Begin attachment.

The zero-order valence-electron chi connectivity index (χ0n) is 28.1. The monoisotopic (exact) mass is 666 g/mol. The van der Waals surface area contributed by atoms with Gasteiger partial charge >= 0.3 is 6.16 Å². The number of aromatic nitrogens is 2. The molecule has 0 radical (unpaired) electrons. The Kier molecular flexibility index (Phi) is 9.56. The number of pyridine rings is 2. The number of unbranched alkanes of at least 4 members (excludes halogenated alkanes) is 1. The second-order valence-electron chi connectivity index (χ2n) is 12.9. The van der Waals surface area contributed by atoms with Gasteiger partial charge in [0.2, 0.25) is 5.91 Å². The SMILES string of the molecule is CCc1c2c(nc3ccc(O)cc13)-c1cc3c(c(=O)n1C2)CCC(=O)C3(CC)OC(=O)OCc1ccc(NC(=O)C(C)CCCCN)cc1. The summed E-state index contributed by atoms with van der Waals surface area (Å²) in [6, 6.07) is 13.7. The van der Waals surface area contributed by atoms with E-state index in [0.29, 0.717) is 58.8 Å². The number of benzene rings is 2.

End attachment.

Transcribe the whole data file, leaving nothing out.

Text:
The zero-order valence-electron chi connectivity index (χ0n) is 28.1. The monoisotopic (exact) mass is 666 g/mol. The van der Waals surface area contributed by atoms with Gasteiger partial charge >= 0.3 is 6.16 Å². The number of aromatic nitrogens is 2. The molecule has 0 radical (unpaired) electrons. The Kier molecular flexibility index (Phi) is 9.56. The number of pyridine rings is 2. The number of unbranched alkanes of at least 4 members (excludes halogenated alkanes) is 1. The second-order valence-electron chi connectivity index (χ2n) is 12.9. The van der Waals surface area contributed by atoms with Gasteiger partial charge in [0.2, 0.25) is 5.91 Å². The SMILES string of the molecule is CCc1c2c(nc3ccc(O)cc13)-c1cc3c(c(=O)n1C2)CCC(=O)C3(CC)OC(=O)OCc1ccc(NC(=O)C(C)CCCCN)cc1. The summed E-state index contributed by atoms with van der Waals surface area (Å²) in [6, 6.07) is 13.7. The van der Waals surface area contributed by atoms with E-state index in [0.29, 0.717) is 58.8 Å². The number of benzene rings is 2.